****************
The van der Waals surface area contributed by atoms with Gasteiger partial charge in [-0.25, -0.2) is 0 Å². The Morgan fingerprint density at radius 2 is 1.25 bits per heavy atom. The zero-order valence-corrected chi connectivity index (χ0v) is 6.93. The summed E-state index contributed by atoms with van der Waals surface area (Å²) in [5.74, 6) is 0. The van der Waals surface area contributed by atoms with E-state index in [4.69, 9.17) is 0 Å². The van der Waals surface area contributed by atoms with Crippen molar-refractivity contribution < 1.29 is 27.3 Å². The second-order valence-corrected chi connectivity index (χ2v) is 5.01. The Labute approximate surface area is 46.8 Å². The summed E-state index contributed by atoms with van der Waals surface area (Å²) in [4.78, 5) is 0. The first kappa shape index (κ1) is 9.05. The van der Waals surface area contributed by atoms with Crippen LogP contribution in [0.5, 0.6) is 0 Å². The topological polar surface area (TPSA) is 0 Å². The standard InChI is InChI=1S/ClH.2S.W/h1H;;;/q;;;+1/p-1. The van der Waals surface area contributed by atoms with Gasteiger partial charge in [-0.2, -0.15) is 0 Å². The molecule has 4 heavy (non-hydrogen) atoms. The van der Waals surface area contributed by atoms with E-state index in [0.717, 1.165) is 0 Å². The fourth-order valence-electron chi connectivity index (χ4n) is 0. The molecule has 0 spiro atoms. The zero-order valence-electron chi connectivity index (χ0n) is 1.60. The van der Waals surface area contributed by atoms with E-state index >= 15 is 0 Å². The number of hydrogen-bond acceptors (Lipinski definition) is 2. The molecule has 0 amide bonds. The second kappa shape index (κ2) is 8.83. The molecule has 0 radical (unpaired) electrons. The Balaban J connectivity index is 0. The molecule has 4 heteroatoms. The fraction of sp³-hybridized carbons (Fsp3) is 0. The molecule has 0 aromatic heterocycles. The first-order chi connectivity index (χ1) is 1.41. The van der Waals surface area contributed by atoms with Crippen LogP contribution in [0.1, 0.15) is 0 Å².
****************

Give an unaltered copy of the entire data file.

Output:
The van der Waals surface area contributed by atoms with Gasteiger partial charge in [-0.25, -0.2) is 0 Å². The Morgan fingerprint density at radius 2 is 1.25 bits per heavy atom. The zero-order valence-corrected chi connectivity index (χ0v) is 6.93. The summed E-state index contributed by atoms with van der Waals surface area (Å²) in [5.74, 6) is 0. The van der Waals surface area contributed by atoms with E-state index in [4.69, 9.17) is 0 Å². The van der Waals surface area contributed by atoms with Crippen molar-refractivity contribution < 1.29 is 27.3 Å². The second-order valence-corrected chi connectivity index (χ2v) is 5.01. The Labute approximate surface area is 46.8 Å². The summed E-state index contributed by atoms with van der Waals surface area (Å²) in [4.78, 5) is 0. The first kappa shape index (κ1) is 9.05. The van der Waals surface area contributed by atoms with Crippen LogP contribution in [0.5, 0.6) is 0 Å². The topological polar surface area (TPSA) is 0 Å². The standard InChI is InChI=1S/ClH.2S.W/h1H;;;/q;;;+1/p-1. The van der Waals surface area contributed by atoms with Gasteiger partial charge in [-0.2, -0.15) is 0 Å². The molecule has 4 heavy (non-hydrogen) atoms. The van der Waals surface area contributed by atoms with E-state index in [0.717, 1.165) is 0 Å². The fourth-order valence-electron chi connectivity index (χ4n) is 0. The molecule has 0 spiro atoms. The zero-order valence-electron chi connectivity index (χ0n) is 1.60. The van der Waals surface area contributed by atoms with E-state index >= 15 is 0 Å². The number of hydrogen-bond acceptors (Lipinski definition) is 2. The molecule has 0 amide bonds. The second kappa shape index (κ2) is 8.83. The molecule has 0 radical (unpaired) electrons. The Balaban J connectivity index is 0. The molecule has 4 heteroatoms. The fraction of sp³-hybridized carbons (Fsp3) is 0. The molecule has 0 aromatic heterocycles. The first-order chi connectivity index (χ1) is 1.41. The van der Waals surface area contributed by atoms with Crippen LogP contribution in [0.1, 0.15) is 0 Å².